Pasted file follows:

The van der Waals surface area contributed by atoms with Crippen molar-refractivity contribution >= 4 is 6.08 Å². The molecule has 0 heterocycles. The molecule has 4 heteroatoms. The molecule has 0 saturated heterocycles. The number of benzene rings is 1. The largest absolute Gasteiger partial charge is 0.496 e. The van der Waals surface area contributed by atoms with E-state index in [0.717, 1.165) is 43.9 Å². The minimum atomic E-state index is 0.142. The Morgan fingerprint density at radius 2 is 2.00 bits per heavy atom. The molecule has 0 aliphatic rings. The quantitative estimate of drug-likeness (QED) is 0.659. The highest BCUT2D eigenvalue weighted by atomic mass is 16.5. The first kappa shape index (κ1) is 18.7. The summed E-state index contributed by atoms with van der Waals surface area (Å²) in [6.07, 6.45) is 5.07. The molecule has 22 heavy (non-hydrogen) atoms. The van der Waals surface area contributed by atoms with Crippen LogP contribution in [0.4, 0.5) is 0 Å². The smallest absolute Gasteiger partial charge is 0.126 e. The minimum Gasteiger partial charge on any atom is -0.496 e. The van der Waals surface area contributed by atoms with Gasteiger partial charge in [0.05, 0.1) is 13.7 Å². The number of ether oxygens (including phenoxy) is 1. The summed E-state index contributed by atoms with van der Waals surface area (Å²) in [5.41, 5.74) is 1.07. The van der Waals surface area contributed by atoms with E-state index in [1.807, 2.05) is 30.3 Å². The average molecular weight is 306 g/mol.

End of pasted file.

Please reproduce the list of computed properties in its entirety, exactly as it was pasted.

The van der Waals surface area contributed by atoms with Crippen molar-refractivity contribution >= 4 is 6.08 Å². The molecule has 0 heterocycles. The molecule has 4 heteroatoms. The molecule has 0 saturated heterocycles. The number of benzene rings is 1. The largest absolute Gasteiger partial charge is 0.496 e. The van der Waals surface area contributed by atoms with E-state index in [0.717, 1.165) is 43.9 Å². The minimum atomic E-state index is 0.142. The Morgan fingerprint density at radius 2 is 2.00 bits per heavy atom. The molecule has 0 aliphatic rings. The quantitative estimate of drug-likeness (QED) is 0.659. The highest BCUT2D eigenvalue weighted by atomic mass is 16.5. The first kappa shape index (κ1) is 18.7. The summed E-state index contributed by atoms with van der Waals surface area (Å²) in [6.07, 6.45) is 5.07. The molecule has 22 heavy (non-hydrogen) atoms. The van der Waals surface area contributed by atoms with Crippen LogP contribution in [0.4, 0.5) is 0 Å². The smallest absolute Gasteiger partial charge is 0.126 e. The minimum Gasteiger partial charge on any atom is -0.496 e. The van der Waals surface area contributed by atoms with Gasteiger partial charge in [0.05, 0.1) is 13.7 Å². The number of ether oxygens (including phenoxy) is 1. The summed E-state index contributed by atoms with van der Waals surface area (Å²) in [5.41, 5.74) is 1.07. The van der Waals surface area contributed by atoms with E-state index in [1.807, 2.05) is 30.3 Å². The average molecular weight is 306 g/mol.